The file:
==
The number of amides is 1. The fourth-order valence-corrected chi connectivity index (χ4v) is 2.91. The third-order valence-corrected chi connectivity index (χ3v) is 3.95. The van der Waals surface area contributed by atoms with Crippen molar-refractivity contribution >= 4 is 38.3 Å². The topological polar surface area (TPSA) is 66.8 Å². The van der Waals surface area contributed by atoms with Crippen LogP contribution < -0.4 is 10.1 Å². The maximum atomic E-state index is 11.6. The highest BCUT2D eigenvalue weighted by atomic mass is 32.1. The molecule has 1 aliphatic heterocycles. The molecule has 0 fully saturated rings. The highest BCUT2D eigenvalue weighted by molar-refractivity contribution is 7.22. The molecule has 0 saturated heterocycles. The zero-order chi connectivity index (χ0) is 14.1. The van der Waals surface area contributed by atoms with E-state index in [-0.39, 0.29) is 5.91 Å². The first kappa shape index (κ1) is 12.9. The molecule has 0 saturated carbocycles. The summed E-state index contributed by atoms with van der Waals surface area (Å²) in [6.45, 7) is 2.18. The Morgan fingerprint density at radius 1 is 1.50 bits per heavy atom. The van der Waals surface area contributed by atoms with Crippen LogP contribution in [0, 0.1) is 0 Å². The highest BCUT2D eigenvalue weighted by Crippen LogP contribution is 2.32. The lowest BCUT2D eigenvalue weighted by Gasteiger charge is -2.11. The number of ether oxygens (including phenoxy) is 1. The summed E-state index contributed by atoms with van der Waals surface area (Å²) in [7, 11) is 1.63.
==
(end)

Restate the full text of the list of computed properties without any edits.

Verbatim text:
The number of amides is 1. The fourth-order valence-corrected chi connectivity index (χ4v) is 2.91. The third-order valence-corrected chi connectivity index (χ3v) is 3.95. The van der Waals surface area contributed by atoms with Crippen molar-refractivity contribution >= 4 is 38.3 Å². The topological polar surface area (TPSA) is 66.8 Å². The van der Waals surface area contributed by atoms with Crippen LogP contribution < -0.4 is 10.1 Å². The maximum atomic E-state index is 11.6. The highest BCUT2D eigenvalue weighted by atomic mass is 32.1. The molecule has 1 aliphatic heterocycles. The molecule has 0 fully saturated rings. The highest BCUT2D eigenvalue weighted by molar-refractivity contribution is 7.22. The molecule has 0 saturated heterocycles. The zero-order chi connectivity index (χ0) is 14.1. The van der Waals surface area contributed by atoms with E-state index in [-0.39, 0.29) is 5.91 Å². The first kappa shape index (κ1) is 12.9. The molecule has 0 saturated carbocycles. The summed E-state index contributed by atoms with van der Waals surface area (Å²) in [6.45, 7) is 2.18. The Morgan fingerprint density at radius 1 is 1.50 bits per heavy atom. The van der Waals surface area contributed by atoms with Crippen LogP contribution in [0, 0.1) is 0 Å². The highest BCUT2D eigenvalue weighted by Crippen LogP contribution is 2.32. The lowest BCUT2D eigenvalue weighted by Gasteiger charge is -2.11. The number of ether oxygens (including phenoxy) is 1. The summed E-state index contributed by atoms with van der Waals surface area (Å²) in [7, 11) is 1.63.